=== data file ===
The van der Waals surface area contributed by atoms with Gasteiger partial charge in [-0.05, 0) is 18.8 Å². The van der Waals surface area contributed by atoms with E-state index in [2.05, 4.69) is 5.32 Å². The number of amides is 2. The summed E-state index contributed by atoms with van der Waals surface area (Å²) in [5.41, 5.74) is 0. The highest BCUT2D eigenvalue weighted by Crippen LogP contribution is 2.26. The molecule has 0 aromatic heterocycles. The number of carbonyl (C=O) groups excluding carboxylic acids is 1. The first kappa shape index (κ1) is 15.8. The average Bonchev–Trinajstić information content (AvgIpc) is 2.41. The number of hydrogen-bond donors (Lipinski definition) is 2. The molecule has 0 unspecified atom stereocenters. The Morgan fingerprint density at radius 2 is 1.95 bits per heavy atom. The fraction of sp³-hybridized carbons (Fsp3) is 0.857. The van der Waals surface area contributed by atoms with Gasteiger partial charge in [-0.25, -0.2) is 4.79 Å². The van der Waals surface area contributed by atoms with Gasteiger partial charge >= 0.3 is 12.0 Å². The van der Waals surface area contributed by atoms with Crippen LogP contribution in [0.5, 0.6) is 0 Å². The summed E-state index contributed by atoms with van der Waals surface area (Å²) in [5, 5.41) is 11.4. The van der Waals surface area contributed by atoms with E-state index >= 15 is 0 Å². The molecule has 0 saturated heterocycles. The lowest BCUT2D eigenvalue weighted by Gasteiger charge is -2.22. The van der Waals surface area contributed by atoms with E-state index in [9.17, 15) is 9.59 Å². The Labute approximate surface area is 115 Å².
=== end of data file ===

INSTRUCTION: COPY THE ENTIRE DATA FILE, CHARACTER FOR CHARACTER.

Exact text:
The van der Waals surface area contributed by atoms with Gasteiger partial charge in [-0.05, 0) is 18.8 Å². The van der Waals surface area contributed by atoms with E-state index in [2.05, 4.69) is 5.32 Å². The number of amides is 2. The summed E-state index contributed by atoms with van der Waals surface area (Å²) in [5.41, 5.74) is 0. The highest BCUT2D eigenvalue weighted by Crippen LogP contribution is 2.26. The molecule has 0 aromatic heterocycles. The number of carbonyl (C=O) groups excluding carboxylic acids is 1. The first kappa shape index (κ1) is 15.8. The average Bonchev–Trinajstić information content (AvgIpc) is 2.41. The number of hydrogen-bond donors (Lipinski definition) is 2. The molecule has 0 unspecified atom stereocenters. The Morgan fingerprint density at radius 2 is 1.95 bits per heavy atom. The fraction of sp³-hybridized carbons (Fsp3) is 0.857. The van der Waals surface area contributed by atoms with Gasteiger partial charge in [-0.25, -0.2) is 4.79 Å². The van der Waals surface area contributed by atoms with Gasteiger partial charge >= 0.3 is 12.0 Å². The van der Waals surface area contributed by atoms with Crippen LogP contribution in [0.5, 0.6) is 0 Å². The summed E-state index contributed by atoms with van der Waals surface area (Å²) in [5, 5.41) is 11.4. The van der Waals surface area contributed by atoms with E-state index >= 15 is 0 Å². The molecule has 0 saturated heterocycles. The lowest BCUT2D eigenvalue weighted by Gasteiger charge is -2.22. The van der Waals surface area contributed by atoms with E-state index in [9.17, 15) is 9.59 Å². The Labute approximate surface area is 115 Å².